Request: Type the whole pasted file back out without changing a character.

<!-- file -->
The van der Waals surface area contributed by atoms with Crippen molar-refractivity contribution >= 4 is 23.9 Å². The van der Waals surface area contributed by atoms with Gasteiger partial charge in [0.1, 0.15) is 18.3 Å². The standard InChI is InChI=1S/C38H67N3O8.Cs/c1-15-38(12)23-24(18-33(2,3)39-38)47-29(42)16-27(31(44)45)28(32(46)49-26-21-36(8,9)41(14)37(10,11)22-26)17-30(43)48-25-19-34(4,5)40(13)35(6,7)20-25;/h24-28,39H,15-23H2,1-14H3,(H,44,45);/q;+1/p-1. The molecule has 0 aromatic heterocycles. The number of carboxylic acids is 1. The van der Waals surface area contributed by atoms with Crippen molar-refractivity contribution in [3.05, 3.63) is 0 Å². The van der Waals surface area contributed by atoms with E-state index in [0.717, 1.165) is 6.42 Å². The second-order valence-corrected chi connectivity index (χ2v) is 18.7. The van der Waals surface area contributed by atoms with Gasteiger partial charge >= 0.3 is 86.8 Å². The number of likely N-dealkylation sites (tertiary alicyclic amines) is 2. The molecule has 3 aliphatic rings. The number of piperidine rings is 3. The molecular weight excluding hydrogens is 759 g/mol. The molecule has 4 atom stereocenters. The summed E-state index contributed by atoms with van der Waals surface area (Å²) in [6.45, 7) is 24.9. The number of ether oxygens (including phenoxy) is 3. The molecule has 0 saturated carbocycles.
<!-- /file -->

The van der Waals surface area contributed by atoms with Crippen molar-refractivity contribution >= 4 is 23.9 Å². The van der Waals surface area contributed by atoms with Gasteiger partial charge in [0.1, 0.15) is 18.3 Å². The standard InChI is InChI=1S/C38H67N3O8.Cs/c1-15-38(12)23-24(18-33(2,3)39-38)47-29(42)16-27(31(44)45)28(32(46)49-26-21-36(8,9)41(14)37(10,11)22-26)17-30(43)48-25-19-34(4,5)40(13)35(6,7)20-25;/h24-28,39H,15-23H2,1-14H3,(H,44,45);/q;+1/p-1. The molecule has 0 aromatic heterocycles. The number of carboxylic acids is 1. The van der Waals surface area contributed by atoms with Crippen molar-refractivity contribution in [3.05, 3.63) is 0 Å². The van der Waals surface area contributed by atoms with E-state index in [0.717, 1.165) is 6.42 Å². The second-order valence-corrected chi connectivity index (χ2v) is 18.7. The van der Waals surface area contributed by atoms with Gasteiger partial charge >= 0.3 is 86.8 Å². The number of likely N-dealkylation sites (tertiary alicyclic amines) is 2. The molecule has 3 aliphatic rings. The number of piperidine rings is 3. The molecular weight excluding hydrogens is 759 g/mol. The molecule has 4 atom stereocenters. The summed E-state index contributed by atoms with van der Waals surface area (Å²) in [6.45, 7) is 24.9. The number of ether oxygens (including phenoxy) is 3. The molecule has 0 saturated carbocycles.